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Re: user authentication

From: Branko Čibej <brane_at_xbc.nu>
Date: 2004-11-15 18:54:14 CET

Ray Johnson wrote:

>Sure - I'd be happy to explain in more detail. We are currently using the NTAuth stuff in Apache so that users can use the same authentication they use to log into their computer. We have the following issues with the current implementation:
>1) Since SVN 1.1.1 - the "svn log" command has become completely unusable for us. This is due to the "security fix"
It is a security fix, not a "security fix", because it prevents
potential leaksing of information to unauthorised recepients.

> where each path in the history of a file is checked for security. Since we did a massive import of our repository it means the command apparently has to check the security for several thousand paths. This causes "svn log" to take longer than 5 minutes for a file of minimal history. As I understand it this is more related to path authz - but is related to the whole Apache security package. (Not sure how much of the cost is authentication on all those paths or just the cost of looking at so many paths.)
Are you aware that you can turn the sub-requests off? If you're not
using mod_authz_svn, that is.

>2) The NT Auth stuff requires a user name of "domain\username". Ideally, we would prefer folks to just put in "username" as the domain is the same for everyone.
This of course has nothing to do with Subversion, it's an Apache issue
(and IIRC also easily fixed -- at least I've seen posts to that effect).

> Aside from the "ease of use" issue, it is also a problem for us because it makes "svn ls --verbose" useless to us. One would use "svn ls --verbose" to see who modified a file in a directory - but svn will truncate the username to 8 characters - all we ever see is the domain name. If we could do our own auth and use username only we could work around "svn ls --verbose"'s design flaws.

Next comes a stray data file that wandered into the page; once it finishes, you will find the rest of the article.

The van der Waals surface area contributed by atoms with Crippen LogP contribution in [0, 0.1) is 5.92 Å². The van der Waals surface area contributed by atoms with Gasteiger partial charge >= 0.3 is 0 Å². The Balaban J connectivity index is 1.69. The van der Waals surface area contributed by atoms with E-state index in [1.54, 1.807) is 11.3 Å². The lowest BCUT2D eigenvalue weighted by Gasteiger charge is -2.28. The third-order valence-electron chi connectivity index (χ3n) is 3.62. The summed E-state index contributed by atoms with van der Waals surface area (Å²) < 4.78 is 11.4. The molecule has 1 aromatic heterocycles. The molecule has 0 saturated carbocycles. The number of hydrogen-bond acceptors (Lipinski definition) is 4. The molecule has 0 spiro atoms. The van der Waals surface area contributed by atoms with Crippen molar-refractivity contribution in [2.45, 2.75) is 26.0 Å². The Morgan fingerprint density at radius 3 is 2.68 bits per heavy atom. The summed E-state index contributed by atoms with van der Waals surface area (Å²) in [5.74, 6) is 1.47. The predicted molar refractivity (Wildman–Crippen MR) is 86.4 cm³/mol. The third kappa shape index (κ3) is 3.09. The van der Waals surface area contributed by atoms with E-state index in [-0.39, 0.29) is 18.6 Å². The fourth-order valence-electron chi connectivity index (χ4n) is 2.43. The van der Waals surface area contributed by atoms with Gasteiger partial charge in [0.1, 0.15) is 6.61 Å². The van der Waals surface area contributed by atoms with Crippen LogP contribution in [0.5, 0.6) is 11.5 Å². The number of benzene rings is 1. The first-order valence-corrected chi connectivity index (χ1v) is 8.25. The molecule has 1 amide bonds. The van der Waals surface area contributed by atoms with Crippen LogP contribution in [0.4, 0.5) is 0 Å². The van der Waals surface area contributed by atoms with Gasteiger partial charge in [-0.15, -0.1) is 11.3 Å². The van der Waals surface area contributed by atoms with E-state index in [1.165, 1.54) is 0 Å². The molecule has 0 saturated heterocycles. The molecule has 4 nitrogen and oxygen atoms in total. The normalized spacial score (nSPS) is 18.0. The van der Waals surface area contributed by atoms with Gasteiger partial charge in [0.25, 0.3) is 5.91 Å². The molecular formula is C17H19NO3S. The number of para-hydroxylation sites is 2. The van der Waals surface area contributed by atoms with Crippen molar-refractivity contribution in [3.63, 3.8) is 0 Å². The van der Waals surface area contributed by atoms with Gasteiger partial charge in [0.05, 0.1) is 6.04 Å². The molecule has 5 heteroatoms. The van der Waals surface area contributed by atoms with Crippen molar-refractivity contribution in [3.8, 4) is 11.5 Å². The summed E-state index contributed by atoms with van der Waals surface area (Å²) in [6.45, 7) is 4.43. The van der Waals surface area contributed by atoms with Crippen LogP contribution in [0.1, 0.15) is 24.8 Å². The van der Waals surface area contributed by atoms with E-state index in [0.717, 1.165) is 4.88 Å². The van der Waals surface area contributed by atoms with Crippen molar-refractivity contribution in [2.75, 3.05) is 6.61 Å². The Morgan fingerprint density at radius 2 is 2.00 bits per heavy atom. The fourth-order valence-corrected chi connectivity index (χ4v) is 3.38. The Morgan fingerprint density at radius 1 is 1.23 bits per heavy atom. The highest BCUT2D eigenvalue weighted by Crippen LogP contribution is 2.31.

I wish you weren't so free with the "design flaws". It's a bug, yes,
which isn't the same as a design flaw. I know someone's been fixing it,
and it might actually be fixed in 1.1.2. Generally, coherent bug reports
tend to have much better effect than

>2a) If I was implementing my own authentication I would also make the username case insensitive. It is very common for me to have to explain to new Subversion users that while everywhere else their username is case insensitive - in Subversion it is not.
Again and for the last time, authentication isn't Subversion's job if
you're using DAV, it's done by Apache. Of course, you can modify the SVN
client to canonicalize the username, after all that's why we have a
plugin architecture (for gathering authn information, that is, not for
_doing_ authentication).

>3a) The "domain\username" scheme is also a pain with the svn client. When the svn client needs to do auth (or re-auth because of a password change), it "guesses" your username as the username your logged into. However, it doesn't put the domain in - so it always guesses wrong. Getting rid of the domain would "fix" this issue. Alternatively, you could fix the client - but that somehow seems harder...
>3) The Apache NT Auth stuff does not support NT Groups. While you can set up your own "groups" in Apache - we would much rather use the Active Directory groups we are already maintaining to use for path authorization. The entire point of using the NT Auth stuff is to reduce maintenance points and the current implementation doesn't quite go far enough.
You keep listing problems on the Apache side. None of these are strictly
Subversion problems. By the way, since you use Active Directory, have
you tried Apache's mod_auth_ldap?

>A properly designed "hook" for authorization could allow us to fix these issues. It would also allow us to use our security model when using the "svn:" protocol - which would be nice.
Well, I concede that svnserve doesn't have authentication hooks. But
that's why we support Apache, which does.

>P.S. - While on the topic of security - I'll also mention that caching the users password in clear text is a serious issue on a Windows machine.
    C:\> cipher /E /A "%APPDATA%\Subversion\auth"

I'll be putting this in the FAQ soon. It does require Win2k or later and
NTFS, but I can't imagine you'd use anything else.

> Windows security isn't that great to begin with but Subversion makes it much easier to get the users actual password. BTW, here is an exploit I've already seen: User asks "friend" for help with Subversion. Friend uses Subversion from users machine _without_ using "--no-auth-cache" on some command. Now user has access to friend's password. I kind of think --no-auth-cache should be default if your going to store password in clear text...
That would be the case regardless of whether the password was encrypted
or not. The only solution is to totally prevent password caching, for
which there is an option in the Subversion config file.

-- Brane

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Received on Mon Nov 15 18:54:35 2004

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